lichen latched to limbs

I thought were your
fingers—

your face turned
back by wind.

Leave a comment »

Ayurvedic Tips in Time for Seasonal Changes

My wonderful friend Jutta Hecht has offered these wonderful Ayurvedic inspired tips just in time for the Netti potchange of season. Ayurveda, which translates into “life science” is an ancient form of traditional Indian medicine which focuses on prevention as medicine. However foreign this may sound, some of these practices are being adopted into our western world more frequently. For instance, the number 2 suggestion is something that I do daily. I use a netti pot or nasal pot which looks like a genie lantern. Simply fill it with warm water and a pinch of sea salt and let it run through each nostril. It’s simple and effective in preventing viruses from proliferating.

ayurveda
“At any change of season, when the weather quality and temperatures are fluctuating, the body is more prone to imbalanced fire. It is very important to strengthen the digestive fire (Agni) and doing some detoxification to remove accumulated toxins (Ama) to stay healthy.

From September – October we experience an Accumulation and Aggravation of Vata. We are at the end of a dry summer (Vata aggravating) and beginning of Fall, when the Air element is predominant. (Vata aggravating).

You might experience more dryness in your skin, sleep problems, nervousness, changing appetite, being more emotional, cracking bones, arthritis and catching colds more easily.
dayspa_ayurveda
Tips for the Change of Season

1.
After awakening drink a cup of warm water.
2.
After brushing your teeth, apply Nasya (Oiliation of your nose). This helps to prevent colds, allergies and sinus infections.
3.
Prepare Coriander/Fennel/Cumin tea and drink it warm throughout the day. These herbs cleanse the channels, kidney and liver and increase alertness and wakefulness.
4.
Don’t skip meals, and focus on warm and nourishing foods.
5.
Strenghten your digestive fire by taking Hingvastak (An Ayurvedic Preparation) before meals.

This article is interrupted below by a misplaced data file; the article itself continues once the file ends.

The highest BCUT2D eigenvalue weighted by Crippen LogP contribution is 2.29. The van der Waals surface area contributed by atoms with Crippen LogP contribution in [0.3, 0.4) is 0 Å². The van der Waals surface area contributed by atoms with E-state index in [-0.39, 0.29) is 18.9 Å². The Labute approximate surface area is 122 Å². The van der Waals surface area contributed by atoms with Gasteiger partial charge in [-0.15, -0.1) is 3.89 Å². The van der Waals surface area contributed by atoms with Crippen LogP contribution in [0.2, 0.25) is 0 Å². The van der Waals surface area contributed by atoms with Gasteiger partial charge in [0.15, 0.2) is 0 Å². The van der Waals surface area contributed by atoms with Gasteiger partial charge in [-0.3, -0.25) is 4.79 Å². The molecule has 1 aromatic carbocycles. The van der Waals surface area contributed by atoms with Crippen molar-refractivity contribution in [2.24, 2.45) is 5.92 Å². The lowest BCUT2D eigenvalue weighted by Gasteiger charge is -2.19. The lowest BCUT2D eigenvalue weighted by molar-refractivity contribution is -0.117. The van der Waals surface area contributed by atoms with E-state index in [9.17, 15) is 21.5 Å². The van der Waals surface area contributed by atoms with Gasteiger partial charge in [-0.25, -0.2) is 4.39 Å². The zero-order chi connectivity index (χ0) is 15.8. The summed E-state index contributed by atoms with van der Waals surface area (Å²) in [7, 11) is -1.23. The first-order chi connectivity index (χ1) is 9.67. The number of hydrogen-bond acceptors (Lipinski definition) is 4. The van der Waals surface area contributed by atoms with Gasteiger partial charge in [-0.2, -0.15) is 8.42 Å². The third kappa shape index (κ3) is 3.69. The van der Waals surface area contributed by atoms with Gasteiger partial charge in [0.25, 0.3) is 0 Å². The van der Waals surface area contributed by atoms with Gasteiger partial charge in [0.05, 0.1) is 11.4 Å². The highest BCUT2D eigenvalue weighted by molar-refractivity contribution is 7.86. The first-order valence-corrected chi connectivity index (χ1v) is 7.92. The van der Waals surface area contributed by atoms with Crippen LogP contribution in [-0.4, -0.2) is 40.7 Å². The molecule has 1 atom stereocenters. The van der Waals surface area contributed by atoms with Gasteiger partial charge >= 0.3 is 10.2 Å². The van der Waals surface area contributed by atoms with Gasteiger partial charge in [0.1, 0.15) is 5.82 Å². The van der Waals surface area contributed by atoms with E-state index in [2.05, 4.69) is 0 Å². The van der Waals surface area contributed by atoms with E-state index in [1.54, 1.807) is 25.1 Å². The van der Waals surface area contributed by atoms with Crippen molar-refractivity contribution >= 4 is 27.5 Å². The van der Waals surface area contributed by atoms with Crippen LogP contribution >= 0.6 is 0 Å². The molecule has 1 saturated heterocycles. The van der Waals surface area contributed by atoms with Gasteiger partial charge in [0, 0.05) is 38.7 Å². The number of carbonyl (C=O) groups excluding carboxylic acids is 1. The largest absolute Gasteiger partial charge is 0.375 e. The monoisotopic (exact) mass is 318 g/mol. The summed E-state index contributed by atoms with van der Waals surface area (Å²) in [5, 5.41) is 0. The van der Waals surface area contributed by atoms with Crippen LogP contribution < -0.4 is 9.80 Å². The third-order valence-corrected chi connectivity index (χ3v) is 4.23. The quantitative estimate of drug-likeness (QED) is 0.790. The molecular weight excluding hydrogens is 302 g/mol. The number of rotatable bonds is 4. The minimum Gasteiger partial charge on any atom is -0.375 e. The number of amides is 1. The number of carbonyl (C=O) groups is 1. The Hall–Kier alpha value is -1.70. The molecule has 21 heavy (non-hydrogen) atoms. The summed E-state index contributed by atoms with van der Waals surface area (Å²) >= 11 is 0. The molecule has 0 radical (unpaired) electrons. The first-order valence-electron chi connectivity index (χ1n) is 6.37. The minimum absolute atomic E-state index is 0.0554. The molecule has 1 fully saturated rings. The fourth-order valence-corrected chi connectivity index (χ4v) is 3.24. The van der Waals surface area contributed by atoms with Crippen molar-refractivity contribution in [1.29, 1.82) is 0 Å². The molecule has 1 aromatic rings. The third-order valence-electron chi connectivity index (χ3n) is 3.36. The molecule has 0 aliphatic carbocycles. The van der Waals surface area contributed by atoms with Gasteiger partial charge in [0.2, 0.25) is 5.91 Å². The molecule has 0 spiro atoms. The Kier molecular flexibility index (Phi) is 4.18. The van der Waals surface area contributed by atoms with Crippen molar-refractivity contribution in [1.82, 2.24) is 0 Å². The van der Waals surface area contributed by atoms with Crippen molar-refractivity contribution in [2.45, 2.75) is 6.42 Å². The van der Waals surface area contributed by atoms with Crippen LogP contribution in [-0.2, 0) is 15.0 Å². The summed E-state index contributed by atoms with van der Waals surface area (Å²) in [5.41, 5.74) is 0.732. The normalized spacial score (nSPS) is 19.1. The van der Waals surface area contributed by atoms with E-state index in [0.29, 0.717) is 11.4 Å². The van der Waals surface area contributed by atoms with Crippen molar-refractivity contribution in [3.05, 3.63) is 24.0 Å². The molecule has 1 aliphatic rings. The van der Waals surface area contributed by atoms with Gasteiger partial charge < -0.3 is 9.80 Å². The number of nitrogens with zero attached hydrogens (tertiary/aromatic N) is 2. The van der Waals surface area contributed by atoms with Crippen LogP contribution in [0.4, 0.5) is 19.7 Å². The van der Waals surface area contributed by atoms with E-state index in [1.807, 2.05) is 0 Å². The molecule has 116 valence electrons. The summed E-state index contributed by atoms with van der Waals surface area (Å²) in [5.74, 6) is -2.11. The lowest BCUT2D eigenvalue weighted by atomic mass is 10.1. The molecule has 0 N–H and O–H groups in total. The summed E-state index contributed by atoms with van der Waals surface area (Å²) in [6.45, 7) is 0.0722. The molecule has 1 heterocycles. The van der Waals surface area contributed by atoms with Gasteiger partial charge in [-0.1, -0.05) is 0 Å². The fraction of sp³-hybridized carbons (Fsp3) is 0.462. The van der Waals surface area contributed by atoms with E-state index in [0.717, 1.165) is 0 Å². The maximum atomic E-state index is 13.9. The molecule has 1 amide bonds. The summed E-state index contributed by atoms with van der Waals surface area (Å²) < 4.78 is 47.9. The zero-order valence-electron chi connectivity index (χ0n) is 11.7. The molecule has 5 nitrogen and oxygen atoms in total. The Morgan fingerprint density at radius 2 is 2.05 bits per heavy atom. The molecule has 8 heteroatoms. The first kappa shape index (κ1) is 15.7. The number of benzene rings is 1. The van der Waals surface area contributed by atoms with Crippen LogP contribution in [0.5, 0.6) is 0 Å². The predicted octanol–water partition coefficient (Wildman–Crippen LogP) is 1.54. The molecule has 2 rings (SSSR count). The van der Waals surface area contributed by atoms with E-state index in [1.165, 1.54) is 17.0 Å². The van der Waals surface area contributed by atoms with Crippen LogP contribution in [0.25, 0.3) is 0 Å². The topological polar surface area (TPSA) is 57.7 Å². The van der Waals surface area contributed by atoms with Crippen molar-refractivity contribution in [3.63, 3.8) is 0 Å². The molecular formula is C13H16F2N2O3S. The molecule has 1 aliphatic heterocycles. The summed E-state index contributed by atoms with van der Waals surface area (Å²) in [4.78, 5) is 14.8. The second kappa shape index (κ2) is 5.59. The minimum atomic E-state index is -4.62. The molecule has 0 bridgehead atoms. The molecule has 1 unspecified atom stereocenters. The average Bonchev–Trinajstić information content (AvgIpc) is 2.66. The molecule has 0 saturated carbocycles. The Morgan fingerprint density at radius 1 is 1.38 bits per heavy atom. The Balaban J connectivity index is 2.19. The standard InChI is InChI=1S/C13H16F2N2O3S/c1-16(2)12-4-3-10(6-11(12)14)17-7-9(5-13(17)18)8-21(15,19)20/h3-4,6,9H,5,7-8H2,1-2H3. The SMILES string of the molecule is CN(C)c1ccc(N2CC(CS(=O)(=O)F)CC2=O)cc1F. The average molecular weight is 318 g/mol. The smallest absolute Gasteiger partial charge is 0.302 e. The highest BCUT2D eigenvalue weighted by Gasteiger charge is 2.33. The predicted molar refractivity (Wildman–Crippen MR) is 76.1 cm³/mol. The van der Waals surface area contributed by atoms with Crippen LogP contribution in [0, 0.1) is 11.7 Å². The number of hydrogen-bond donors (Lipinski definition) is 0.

6.
Boost your immune system with Amalaki (An Ayurvedic Herb, very high in natural Vitamin C) and Ashwagandha (Strengthens the nervous system and stamina).ayurveda_1
7.
Apply Vata Oil or Sesame Oil, especially on your neck, shoulders, arms and chest before going to bed.
8.
Take Triphala before you go to bed. This famous Ayurvedic remedy very gently detoxifies the body and rejuvenates the digestive system.
9.
When you feel a cold coming on, immediately take Colloidal Silver or Sitopaladi.
10.
Have regular Oil Abhyangas (Individualized Hot Oil Treatments) to keep Vata pacified.
11.
Be happy and grateful for all your blessings!”

Comments (3) »

Blue-Green Algae – What’s Lurking in Your Swamp Might Save the World

The headlines are wreaking of investments in algae – yes that yukky stuff that can actually be very toxic to sea life. Wouldn’t you know, the Swamp Thing is poised to have big value. 49302168

According to an article by ScienceDaily “Algae are tiny biological factories that use photosynthesis to transform carbon dioxide and sunlight into energy so efficiently that they can double their weight several times a day.

As part of the photosynthesis process algae produce oil and can generate 15 times more oil per acre than other plants used for biofuels, such as corn and switchgrass. Algae can grow in salt water, freshwater or even contaminated water, at sea or in ponds, and on land not suitable for food production.”49302194